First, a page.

Wait what? Why is sanctification on that list? What could these three have in common? Thanks for asking :) I think we'd agree that the first two are inevitable. For most every human, those two words impact our daily lives. Take my taxes for example (please, someone, anyone take em!) Like it or not, we all gotta pay taxes (let's be honest, the person who likes taxes doesn't exist). However, Jesus instructed his followers to pay their taxes, even to the oppressive Roman government.
On a more serious note, let's examine death. Whether it's someone in the news or someone you love, hollowed hopes or dashed dreams, the ever-present, all-encompassing presence of death infiltrates every moment of this temporal life. Sin contaminates, destroys and reminds us all that death respects no one.
So far, I think we (you the reader, I the writer) agree on death and taxes. But that doesn't answer your first question, how does sanctification fit in with the undesirable yet inescapable duo?
Answer: For believers, sanctification is inescapable. What is sanctification? Simply put, it is the transforming work of the Holy Spirit within believers to shape them into the image of Jesus Christ. God is continually growing me and continually growing you, if you are a believer. So, maybe I should rephrase the title? For Believers, Death. Taxes. Sanctification. Regardless of the title wording, this truth should greatly encourage you in at least two ways.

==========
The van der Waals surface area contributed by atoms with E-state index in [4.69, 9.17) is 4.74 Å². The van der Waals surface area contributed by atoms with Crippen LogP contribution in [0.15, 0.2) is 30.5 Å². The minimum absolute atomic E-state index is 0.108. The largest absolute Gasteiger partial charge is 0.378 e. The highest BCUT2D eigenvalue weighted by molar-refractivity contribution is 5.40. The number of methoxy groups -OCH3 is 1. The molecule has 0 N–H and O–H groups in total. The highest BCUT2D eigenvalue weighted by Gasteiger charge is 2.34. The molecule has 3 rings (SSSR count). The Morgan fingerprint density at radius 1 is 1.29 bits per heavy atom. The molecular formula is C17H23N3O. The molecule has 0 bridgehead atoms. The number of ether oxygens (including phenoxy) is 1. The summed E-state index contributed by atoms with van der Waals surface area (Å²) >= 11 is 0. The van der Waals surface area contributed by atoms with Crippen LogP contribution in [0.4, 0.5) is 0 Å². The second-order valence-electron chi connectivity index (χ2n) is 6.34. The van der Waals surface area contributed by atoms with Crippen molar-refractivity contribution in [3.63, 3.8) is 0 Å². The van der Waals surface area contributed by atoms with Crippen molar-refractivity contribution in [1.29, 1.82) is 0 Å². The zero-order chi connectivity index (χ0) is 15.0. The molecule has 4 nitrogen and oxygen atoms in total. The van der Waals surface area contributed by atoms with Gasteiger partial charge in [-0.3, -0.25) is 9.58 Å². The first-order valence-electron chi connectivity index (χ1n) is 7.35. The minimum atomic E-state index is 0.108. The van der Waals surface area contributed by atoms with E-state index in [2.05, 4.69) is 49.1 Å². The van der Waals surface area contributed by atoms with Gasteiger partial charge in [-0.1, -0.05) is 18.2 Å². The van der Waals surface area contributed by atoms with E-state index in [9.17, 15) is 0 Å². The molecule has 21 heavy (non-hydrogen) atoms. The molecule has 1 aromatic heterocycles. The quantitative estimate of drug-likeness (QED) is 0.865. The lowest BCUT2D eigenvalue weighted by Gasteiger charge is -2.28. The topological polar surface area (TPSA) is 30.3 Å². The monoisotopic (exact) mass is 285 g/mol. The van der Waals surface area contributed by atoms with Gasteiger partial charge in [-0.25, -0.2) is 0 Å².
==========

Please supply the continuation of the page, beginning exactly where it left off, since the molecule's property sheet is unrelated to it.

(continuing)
First, God is deeply interested in transforming you and completing that transformation. He refuses to leave you and me as we are but changes us into something far more glorious. What a comforting truth, that He constantly controls circumstances to change my character to be more Christlike. I can always have hope and confidence through every situation in my life because God the Creator, Sustainer, Shepherd, Rock, Fortress, King (the list goes on) orchestrates every "obstacle" in my life as an opportunity for this sanctification. Because my God loves me, I have hope he won't abandon me but will continue the good work he began in me until I see Him!
Second, God is deeply interested in every believer! Is this repetitively redundant? Maybe. But, I believe it's worth the risk of redundancy to extrapolate this important principle. You can, or might I boldly say, you must hope and believe that God will not leave other believers where they are but, will steadily sculpt and shape our spiritual siblings through this sanctification. Therefore, I shouldn't pigeonhole my brothers and sisters, refusing to believe that they can change. Because of the gospel, I CAN'T hold this mindset. To do so grossly distorts the reality of God's persistent, transforming grace. Because my God loves all his children, I can, I must believe he won't abandon any of my brothers and sisters in his quest for their Christlikeness.
Traveling with the Coffeys shaped my view of the Christian life in intangible yet unforgettable ways. My hope in the gospel, as well as my knowledge of the transforming power of the gospel - this sanctification, impacts every day of my walk with God. I hope and pray that these thoughts help to realign your hope with the good news that God the Father is changing lives into His Son's image through His Holy Spirit one day, one obstacle, one interruption, one truth at a time. May God bless you and keep you as you love Him and love others.